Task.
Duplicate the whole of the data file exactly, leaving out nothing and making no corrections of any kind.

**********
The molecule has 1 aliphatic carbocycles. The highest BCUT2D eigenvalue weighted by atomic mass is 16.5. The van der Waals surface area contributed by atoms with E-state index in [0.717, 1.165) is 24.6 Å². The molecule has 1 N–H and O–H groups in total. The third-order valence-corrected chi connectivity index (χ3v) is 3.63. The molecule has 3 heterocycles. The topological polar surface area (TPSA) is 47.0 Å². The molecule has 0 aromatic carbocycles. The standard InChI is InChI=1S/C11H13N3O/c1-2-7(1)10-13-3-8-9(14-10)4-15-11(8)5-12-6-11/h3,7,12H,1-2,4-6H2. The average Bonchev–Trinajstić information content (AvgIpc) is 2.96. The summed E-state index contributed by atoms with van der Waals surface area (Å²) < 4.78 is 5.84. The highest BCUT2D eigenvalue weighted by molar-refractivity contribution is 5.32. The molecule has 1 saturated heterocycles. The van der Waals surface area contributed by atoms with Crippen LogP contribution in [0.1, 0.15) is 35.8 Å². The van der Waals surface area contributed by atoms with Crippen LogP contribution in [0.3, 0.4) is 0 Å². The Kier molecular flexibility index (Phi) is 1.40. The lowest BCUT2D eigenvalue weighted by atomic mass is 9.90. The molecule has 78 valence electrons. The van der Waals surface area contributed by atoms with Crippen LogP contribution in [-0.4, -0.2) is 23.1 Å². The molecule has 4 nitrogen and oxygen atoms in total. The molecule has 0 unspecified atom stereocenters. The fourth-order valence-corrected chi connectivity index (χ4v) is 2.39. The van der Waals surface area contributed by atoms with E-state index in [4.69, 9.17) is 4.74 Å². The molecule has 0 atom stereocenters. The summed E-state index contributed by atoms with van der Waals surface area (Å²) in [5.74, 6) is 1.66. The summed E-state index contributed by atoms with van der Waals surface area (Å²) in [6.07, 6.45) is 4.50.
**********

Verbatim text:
The molecule has 1 aliphatic carbocycles. The highest BCUT2D eigenvalue weighted by atomic mass is 16.5. The van der Waals surface area contributed by atoms with E-state index in [0.717, 1.165) is 24.6 Å². The molecule has 1 N–H and O–H groups in total. The third-order valence-corrected chi connectivity index (χ3v) is 3.63. The molecule has 3 heterocycles. The topological polar surface area (TPSA) is 47.0 Å². The molecule has 0 aromatic carbocycles. The standard InChI is InChI=1S/C11H13N3O/c1-2-7(1)10-13-3-8-9(14-10)4-15-11(8)5-12-6-11/h3,7,12H,1-2,4-6H2. The average Bonchev–Trinajstić information content (AvgIpc) is 2.96. The summed E-state index contributed by atoms with van der Waals surface area (Å²) < 4.78 is 5.84. The highest BCUT2D eigenvalue weighted by molar-refractivity contribution is 5.32. The molecule has 1 saturated heterocycles. The van der Waals surface area contributed by atoms with Crippen LogP contribution in [0.1, 0.15) is 35.8 Å². The van der Waals surface area contributed by atoms with Crippen LogP contribution in [0.3, 0.4) is 0 Å². The Kier molecular flexibility index (Phi) is 1.40. The lowest BCUT2D eigenvalue weighted by atomic mass is 9.90. The molecule has 78 valence electrons. The van der Waals surface area contributed by atoms with Crippen LogP contribution in [-0.4, -0.2) is 23.1 Å². The molecule has 4 nitrogen and oxygen atoms in total. The molecule has 0 unspecified atom stereocenters. The fourth-order valence-corrected chi connectivity index (χ4v) is 2.39. The van der Waals surface area contributed by atoms with E-state index in [4.69, 9.17) is 4.74 Å². The molecule has 0 atom stereocenters. The summed E-state index contributed by atoms with van der Waals surface area (Å²) in [5.74, 6) is 1.66. The summed E-state index contributed by atoms with van der Waals surface area (Å²) in [6.07, 6.45) is 4.50.